I find that when the rye ferments longer, it stretches more.  But as you surmise, there is a limit.  As the dough softens with fermentation and reaches its limit, the rise breaks down, the gas bubbles manage to move through the loostened dough rising to the surface and break through and escape instead of raising the loaf.  If you see this happening, holes appearing in the surface where bubbles have popped.  I believe this is one of the signs of overproofing.  Smoothen the surface gently with a wet finger and get that loaf or whatever into the oven!  You want to bake it before it gets that far along, when you can feel tiny bubbles (use wet fingers) under the surface but they haven't come too near the skin of the dough.


There is no second chance with overproofed rye, if reshaped it will come out more flat and dense.  If mixed with a good portion of fresh flour and water, it can rise again but it will have a very short rising time.  So keep track and watch closely.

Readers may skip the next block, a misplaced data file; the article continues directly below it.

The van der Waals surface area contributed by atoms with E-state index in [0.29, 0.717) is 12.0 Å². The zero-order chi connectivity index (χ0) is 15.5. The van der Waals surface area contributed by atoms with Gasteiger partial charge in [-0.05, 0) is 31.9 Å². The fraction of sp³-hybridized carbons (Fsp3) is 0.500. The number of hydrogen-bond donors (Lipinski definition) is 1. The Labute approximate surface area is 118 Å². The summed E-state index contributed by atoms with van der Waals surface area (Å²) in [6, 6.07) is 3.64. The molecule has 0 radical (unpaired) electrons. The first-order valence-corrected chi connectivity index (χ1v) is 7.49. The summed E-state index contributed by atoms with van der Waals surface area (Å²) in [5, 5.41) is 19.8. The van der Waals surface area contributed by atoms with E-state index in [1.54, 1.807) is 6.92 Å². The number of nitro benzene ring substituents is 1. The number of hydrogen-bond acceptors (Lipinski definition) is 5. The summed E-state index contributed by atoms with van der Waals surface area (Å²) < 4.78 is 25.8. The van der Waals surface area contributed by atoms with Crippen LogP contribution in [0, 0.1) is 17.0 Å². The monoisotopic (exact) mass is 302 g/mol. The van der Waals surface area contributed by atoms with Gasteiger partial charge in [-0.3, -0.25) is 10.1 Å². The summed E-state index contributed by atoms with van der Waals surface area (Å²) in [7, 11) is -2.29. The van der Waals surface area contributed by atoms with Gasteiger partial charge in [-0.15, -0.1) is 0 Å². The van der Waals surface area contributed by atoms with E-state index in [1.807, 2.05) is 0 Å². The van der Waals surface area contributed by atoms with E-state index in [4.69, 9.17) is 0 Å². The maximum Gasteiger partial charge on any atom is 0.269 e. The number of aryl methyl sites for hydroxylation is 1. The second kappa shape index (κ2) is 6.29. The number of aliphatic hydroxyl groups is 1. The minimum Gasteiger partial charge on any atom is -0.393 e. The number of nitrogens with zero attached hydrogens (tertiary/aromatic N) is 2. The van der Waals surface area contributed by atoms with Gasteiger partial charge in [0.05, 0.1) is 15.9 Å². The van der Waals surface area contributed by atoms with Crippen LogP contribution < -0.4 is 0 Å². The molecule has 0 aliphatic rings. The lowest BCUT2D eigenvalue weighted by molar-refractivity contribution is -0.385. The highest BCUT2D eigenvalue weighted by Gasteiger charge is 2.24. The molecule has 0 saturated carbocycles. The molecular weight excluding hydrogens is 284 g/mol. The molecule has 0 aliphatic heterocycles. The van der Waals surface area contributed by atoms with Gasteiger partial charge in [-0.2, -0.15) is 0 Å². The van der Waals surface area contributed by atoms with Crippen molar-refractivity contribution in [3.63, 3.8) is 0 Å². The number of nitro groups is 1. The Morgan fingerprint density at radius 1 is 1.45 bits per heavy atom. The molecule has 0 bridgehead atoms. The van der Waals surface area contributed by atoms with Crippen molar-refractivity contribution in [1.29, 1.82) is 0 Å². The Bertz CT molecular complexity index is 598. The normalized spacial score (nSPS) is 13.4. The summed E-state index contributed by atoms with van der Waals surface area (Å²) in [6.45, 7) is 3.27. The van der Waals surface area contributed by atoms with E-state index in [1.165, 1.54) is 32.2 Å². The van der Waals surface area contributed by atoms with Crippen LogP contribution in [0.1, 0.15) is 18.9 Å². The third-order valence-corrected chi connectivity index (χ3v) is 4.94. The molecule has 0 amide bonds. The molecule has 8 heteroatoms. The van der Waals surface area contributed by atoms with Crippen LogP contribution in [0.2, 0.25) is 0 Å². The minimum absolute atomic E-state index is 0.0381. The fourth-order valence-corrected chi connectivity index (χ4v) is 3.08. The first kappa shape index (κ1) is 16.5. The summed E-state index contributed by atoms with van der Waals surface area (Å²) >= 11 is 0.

Mini

nicodvb's picture
nicodvb

This is the bread I made 2 days ago, roughly following Whitley's russian bread recipe with some customization.


Half of the "dough" was a sour made at 200% hydratation and lasted 24 hours. After 12 hours I added it a hot soaker made with 8% of the gross flour I have (the rest of the flour was 1/4 wholemeal and 3/4 sifted).


Overall the hydratation converged to the 84% that Mini prefers, even though it's just a case because the water in the soaker can't be considered liquid.


The final paste felt much more manageable and less sticky than usual, almost somewhat elastic, and it rose much more and much faster too: more than double for my first time.